I have recently had a PIP Assessment and the assessor started asking about self-harm. I immediately said it was a a trigger for me and not to ask the questions but she insisted saying she had to ask. I told her several times that I did not want to have negative thoughts and that her line of questioning was making me feel uncomfortable but she persisted.

My mental health as a consequence has deteriorated and all the progress I was making with my self-help therapy has been destroyed in one fell swoop.

I haven’t been able to work and I am extremely angry that I was humiliated and degraded. I was asked irrelevant questions such as do I eat vegetables and how often. Perhaps the assessor did not know what to ask and most definitely was not trained properly.

One should never ask about self-harm or suicide directly but should ask in a more sensitive manner. If the claimant says they are not comfortable the assessor should not press further, yet in this case, she did which has caused irreparable damage. Now I have to start my healing all over again.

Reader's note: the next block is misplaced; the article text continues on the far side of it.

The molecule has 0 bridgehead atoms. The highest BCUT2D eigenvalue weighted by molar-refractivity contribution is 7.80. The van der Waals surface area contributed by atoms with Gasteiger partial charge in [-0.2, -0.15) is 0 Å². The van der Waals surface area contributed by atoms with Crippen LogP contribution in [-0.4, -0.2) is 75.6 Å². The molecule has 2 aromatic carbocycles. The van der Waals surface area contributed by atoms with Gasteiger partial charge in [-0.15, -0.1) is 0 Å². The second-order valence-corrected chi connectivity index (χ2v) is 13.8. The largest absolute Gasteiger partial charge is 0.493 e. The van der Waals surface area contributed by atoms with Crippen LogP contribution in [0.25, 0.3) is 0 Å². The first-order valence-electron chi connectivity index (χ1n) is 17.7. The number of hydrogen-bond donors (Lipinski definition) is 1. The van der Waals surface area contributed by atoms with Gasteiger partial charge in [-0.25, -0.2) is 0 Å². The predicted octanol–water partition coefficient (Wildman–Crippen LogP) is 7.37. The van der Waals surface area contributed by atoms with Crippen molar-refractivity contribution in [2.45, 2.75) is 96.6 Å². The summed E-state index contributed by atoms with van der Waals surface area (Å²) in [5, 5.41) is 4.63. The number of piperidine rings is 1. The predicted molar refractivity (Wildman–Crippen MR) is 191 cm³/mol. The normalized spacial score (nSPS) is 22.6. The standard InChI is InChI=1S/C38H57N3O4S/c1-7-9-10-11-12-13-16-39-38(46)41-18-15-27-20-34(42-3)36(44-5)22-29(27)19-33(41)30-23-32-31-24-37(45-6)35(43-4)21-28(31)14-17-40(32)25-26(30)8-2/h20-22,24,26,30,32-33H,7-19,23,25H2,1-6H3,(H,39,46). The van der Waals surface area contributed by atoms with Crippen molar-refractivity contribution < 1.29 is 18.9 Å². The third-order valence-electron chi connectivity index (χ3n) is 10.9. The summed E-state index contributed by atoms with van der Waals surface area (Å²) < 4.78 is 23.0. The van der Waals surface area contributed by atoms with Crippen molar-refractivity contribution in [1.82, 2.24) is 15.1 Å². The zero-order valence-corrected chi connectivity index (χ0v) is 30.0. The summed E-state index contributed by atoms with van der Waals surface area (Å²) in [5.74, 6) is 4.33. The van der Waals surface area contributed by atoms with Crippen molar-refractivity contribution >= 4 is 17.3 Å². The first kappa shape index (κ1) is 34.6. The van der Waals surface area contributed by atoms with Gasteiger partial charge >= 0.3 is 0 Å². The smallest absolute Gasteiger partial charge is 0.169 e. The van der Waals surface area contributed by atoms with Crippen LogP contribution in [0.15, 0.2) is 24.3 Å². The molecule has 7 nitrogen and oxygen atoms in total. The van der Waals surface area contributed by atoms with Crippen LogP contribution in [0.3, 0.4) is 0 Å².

DWP takes a dim view of you recording calls, however, there is nothing stopping you from making notes. If the call was recorded on the PIP side and they failed to inform you they have essentially broken the law. The people involved in the call must have given consent to be recorded. You can request a transcription of the call recording, as I have done but it has fallen on deaf ears.

It remains to be seen what the outcome of the assessment will be.